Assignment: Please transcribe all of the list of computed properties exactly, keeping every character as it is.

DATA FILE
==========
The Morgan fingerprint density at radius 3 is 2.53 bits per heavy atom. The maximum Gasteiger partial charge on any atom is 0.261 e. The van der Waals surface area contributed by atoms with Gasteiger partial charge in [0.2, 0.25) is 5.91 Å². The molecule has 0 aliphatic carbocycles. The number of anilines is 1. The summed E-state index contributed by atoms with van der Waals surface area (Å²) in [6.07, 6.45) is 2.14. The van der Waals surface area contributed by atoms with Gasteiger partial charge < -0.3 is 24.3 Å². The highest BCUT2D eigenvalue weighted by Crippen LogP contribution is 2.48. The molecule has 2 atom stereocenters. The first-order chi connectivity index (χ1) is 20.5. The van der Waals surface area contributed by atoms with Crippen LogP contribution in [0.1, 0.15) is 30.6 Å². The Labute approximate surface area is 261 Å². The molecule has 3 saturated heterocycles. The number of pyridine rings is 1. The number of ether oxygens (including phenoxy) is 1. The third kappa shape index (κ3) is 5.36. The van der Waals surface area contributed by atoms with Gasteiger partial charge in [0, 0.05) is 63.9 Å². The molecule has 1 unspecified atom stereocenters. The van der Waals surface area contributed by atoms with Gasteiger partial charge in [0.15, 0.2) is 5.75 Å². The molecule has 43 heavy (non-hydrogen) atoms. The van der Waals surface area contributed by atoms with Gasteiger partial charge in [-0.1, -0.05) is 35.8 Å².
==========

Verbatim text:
The Morgan fingerprint density at radius 3 is 2.53 bits per heavy atom. The maximum Gasteiger partial charge on any atom is 0.261 e. The van der Waals surface area contributed by atoms with Gasteiger partial charge in [0.2, 0.25) is 5.91 Å². The molecule has 0 aliphatic carbocycles. The number of anilines is 1. The summed E-state index contributed by atoms with van der Waals surface area (Å²) in [6.07, 6.45) is 2.14. The van der Waals surface area contributed by atoms with Gasteiger partial charge < -0.3 is 24.3 Å². The highest BCUT2D eigenvalue weighted by Crippen LogP contribution is 2.48. The molecule has 2 atom stereocenters. The first-order chi connectivity index (χ1) is 20.5. The van der Waals surface area contributed by atoms with Crippen LogP contribution in [0.1, 0.15) is 30.6 Å². The Labute approximate surface area is 261 Å². The molecule has 3 saturated heterocycles. The number of pyridine rings is 1. The number of ether oxygens (including phenoxy) is 1. The third kappa shape index (κ3) is 5.36. The van der Waals surface area contributed by atoms with Gasteiger partial charge in [0, 0.05) is 63.9 Å². The molecule has 1 unspecified atom stereocenters. The van der Waals surface area contributed by atoms with Gasteiger partial charge in [0.15, 0.2) is 5.75 Å². The molecule has 43 heavy (non-hydrogen) atoms. The van der Waals surface area contributed by atoms with Gasteiger partial charge in [-0.1, -0.05) is 35.8 Å².